double total=0.0;
            
            cout<< "Enter the students Grades and enter -1 to stop entering. "<<endl;
            
            while (checker != -1) {
                cin>>checker;          //stops program if -1 is entered
                ++numGrades;        // counts the amount of entries for the vector
                
                vector<int> grades(numGrades);
                for (int i =0; i<numGrades; ++i) {
                    cin>>grades[i];
                    
                    total += grades[i];
                }
                averageGrades(total, numGrades);
            }
            return total;
        }
        
        double averageGrades(double total , int num)
        {
            
            double average=0.0;
            
            average = total / num;
            
            letterGrade(average);
            
            return average;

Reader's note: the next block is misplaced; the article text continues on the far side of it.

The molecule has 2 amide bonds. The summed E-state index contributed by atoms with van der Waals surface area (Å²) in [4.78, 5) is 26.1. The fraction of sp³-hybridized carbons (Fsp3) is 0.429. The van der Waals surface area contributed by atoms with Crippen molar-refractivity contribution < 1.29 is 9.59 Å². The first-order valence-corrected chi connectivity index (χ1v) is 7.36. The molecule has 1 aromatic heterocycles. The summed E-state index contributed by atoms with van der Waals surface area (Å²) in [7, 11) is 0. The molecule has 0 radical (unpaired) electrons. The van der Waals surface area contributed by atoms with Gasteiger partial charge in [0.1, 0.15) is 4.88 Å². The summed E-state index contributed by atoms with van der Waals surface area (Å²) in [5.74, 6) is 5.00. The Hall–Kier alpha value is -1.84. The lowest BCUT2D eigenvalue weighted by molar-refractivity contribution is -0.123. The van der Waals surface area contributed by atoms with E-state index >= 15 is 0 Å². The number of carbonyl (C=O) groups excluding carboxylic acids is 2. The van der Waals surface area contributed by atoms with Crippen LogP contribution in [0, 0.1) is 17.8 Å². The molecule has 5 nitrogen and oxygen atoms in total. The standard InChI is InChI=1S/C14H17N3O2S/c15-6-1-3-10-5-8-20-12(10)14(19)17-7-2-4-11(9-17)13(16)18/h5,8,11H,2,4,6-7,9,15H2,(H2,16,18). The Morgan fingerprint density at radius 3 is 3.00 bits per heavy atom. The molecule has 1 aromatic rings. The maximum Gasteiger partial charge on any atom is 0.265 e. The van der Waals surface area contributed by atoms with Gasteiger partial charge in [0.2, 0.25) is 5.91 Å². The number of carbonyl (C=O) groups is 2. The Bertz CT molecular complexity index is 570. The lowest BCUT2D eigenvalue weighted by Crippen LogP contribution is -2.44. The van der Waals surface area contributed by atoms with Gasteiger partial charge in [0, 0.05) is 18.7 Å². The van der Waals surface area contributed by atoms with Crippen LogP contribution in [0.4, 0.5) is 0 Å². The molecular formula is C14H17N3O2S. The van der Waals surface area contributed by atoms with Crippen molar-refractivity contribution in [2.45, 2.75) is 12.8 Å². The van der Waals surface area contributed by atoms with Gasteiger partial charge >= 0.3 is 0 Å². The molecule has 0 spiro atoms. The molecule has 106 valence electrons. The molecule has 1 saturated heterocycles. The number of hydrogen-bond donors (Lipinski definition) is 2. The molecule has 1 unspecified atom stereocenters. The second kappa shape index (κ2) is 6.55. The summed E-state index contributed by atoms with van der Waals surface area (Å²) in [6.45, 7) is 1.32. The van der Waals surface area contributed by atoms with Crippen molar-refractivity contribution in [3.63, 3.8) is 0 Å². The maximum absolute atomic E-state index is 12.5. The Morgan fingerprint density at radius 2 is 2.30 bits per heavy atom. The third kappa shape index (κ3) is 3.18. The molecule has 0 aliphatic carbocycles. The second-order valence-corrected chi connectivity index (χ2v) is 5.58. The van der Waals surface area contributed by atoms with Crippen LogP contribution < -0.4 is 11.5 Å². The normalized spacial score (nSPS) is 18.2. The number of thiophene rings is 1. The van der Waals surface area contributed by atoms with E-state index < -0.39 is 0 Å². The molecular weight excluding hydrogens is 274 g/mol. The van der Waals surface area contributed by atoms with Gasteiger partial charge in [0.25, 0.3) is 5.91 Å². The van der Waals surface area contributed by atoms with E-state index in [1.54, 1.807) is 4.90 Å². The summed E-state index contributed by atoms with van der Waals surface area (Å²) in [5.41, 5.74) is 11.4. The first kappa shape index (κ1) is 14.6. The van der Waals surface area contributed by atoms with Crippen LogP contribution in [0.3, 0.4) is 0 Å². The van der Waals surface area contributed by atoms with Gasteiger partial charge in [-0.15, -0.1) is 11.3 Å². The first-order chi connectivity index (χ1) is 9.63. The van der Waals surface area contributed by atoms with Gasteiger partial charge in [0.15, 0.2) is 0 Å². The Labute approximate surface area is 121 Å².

}
        
        void letterGrade(double average)
        {
            cout<<average<<endl;
            
        }
        
    private:
        
        
    };
    
    int main(int argc, const char * argv[])
    {
        GradeBook GradeTracker;
        
        GradeTracker.getGrades();
        
        GradeTracker.letterGrade();
        
        return 0;
    }

  5. #5
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    This is why i choose to use a vector but didn't know how to do it. So I just write sizeof() in the next function and it will be good to go?

  6. #6
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    Salem, your right and yes I do need to work on that. However this time I knew there was no way for me to tell any of the above. So i decided to let the user tell the program.

  7. #7
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    Code:
     #include <iostream>
    #include <vector>
    
    using namespace std;